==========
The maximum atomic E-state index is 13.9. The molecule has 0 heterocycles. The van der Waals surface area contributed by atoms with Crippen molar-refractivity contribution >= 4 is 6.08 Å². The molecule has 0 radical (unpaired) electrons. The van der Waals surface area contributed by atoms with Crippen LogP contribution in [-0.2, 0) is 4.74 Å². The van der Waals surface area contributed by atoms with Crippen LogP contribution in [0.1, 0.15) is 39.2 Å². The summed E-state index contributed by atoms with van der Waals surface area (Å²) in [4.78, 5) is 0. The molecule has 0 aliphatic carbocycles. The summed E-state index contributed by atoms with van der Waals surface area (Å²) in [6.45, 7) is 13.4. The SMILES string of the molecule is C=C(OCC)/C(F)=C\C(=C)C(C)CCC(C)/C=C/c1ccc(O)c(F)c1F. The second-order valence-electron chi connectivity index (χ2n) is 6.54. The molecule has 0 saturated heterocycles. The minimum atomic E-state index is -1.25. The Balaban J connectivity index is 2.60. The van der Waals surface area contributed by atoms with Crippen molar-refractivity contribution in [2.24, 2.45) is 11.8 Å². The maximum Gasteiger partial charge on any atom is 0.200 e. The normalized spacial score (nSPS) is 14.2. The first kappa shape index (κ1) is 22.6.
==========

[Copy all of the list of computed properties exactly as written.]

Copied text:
The maximum atomic E-state index is 13.9. The molecule has 0 heterocycles. The van der Waals surface area contributed by atoms with Crippen molar-refractivity contribution >= 4 is 6.08 Å². The molecule has 0 radical (unpaired) electrons. The van der Waals surface area contributed by atoms with Crippen LogP contribution in [-0.2, 0) is 4.74 Å². The van der Waals surface area contributed by atoms with Crippen LogP contribution in [0.1, 0.15) is 39.2 Å². The summed E-state index contributed by atoms with van der Waals surface area (Å²) in [4.78, 5) is 0. The molecule has 0 aliphatic carbocycles. The summed E-state index contributed by atoms with van der Waals surface area (Å²) in [6.45, 7) is 13.4. The SMILES string of the molecule is C=C(OCC)/C(F)=C\C(=C)C(C)CCC(C)/C=C/c1ccc(O)c(F)c1F. The second-order valence-electron chi connectivity index (χ2n) is 6.54. The molecule has 0 saturated heterocycles. The minimum atomic E-state index is -1.25. The Balaban J connectivity index is 2.60. The van der Waals surface area contributed by atoms with Crippen molar-refractivity contribution in [2.24, 2.45) is 11.8 Å². The maximum Gasteiger partial charge on any atom is 0.200 e. The normalized spacial score (nSPS) is 14.2. The first kappa shape index (κ1) is 22.6.